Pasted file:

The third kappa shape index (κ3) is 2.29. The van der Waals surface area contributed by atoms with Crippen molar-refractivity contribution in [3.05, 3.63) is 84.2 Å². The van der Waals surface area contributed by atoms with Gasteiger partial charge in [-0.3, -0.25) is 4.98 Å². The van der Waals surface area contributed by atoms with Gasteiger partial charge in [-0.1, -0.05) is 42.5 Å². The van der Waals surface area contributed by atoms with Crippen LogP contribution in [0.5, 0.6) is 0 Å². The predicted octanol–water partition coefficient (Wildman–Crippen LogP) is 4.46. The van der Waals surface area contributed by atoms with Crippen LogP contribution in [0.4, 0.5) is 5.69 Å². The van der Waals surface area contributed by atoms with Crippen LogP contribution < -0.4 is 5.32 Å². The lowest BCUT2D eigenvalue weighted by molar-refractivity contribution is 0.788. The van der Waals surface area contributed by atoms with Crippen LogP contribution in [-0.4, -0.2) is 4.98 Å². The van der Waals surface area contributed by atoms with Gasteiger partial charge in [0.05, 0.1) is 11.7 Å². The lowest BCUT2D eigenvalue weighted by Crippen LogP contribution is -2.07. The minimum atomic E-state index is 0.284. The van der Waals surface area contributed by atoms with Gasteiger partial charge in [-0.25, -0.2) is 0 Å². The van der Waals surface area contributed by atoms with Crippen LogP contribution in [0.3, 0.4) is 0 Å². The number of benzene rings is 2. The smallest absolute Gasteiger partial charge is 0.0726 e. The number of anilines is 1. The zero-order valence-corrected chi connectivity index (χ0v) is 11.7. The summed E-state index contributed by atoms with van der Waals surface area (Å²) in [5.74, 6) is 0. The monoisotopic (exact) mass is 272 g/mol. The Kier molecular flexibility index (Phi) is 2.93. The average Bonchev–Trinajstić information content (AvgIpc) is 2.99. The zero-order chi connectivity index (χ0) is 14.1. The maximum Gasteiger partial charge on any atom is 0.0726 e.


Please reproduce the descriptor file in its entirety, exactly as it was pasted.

The third kappa shape index (κ3) is 2.29. The van der Waals surface area contributed by atoms with Crippen molar-refractivity contribution in [3.05, 3.63) is 84.2 Å². The van der Waals surface area contributed by atoms with Gasteiger partial charge in [-0.3, -0.25) is 4.98 Å². The van der Waals surface area contributed by atoms with Gasteiger partial charge in [-0.1, -0.05) is 42.5 Å². The van der Waals surface area contributed by atoms with Crippen LogP contribution in [0.5, 0.6) is 0 Å². The predicted octanol–water partition coefficient (Wildman–Crippen LogP) is 4.46. The van der Waals surface area contributed by atoms with Crippen LogP contribution in [0.4, 0.5) is 5.69 Å². The van der Waals surface area contributed by atoms with Crippen LogP contribution < -0.4 is 5.32 Å². The lowest BCUT2D eigenvalue weighted by molar-refractivity contribution is 0.788. The van der Waals surface area contributed by atoms with Crippen LogP contribution in [-0.4, -0.2) is 4.98 Å². The van der Waals surface area contributed by atoms with Gasteiger partial charge in [0.05, 0.1) is 11.7 Å². The lowest BCUT2D eigenvalue weighted by Crippen LogP contribution is -2.07. The minimum atomic E-state index is 0.284. The van der Waals surface area contributed by atoms with Gasteiger partial charge in [-0.25, -0.2) is 0 Å². The van der Waals surface area contributed by atoms with Crippen LogP contribution in [0.3, 0.4) is 0 Å². The number of benzene rings is 2. The smallest absolute Gasteiger partial charge is 0.0726 e. The number of anilines is 1. The zero-order valence-corrected chi connectivity index (χ0v) is 11.7. The summed E-state index contributed by atoms with van der Waals surface area (Å²) in [5.74, 6) is 0. The monoisotopic (exact) mass is 272 g/mol. The Kier molecular flexibility index (Phi) is 2.93. The average Bonchev–Trinajstić information content (AvgIpc) is 2.99. The zero-order chi connectivity index (χ0) is 14.1. The maximum Gasteiger partial charge on any atom is 0.0726 e.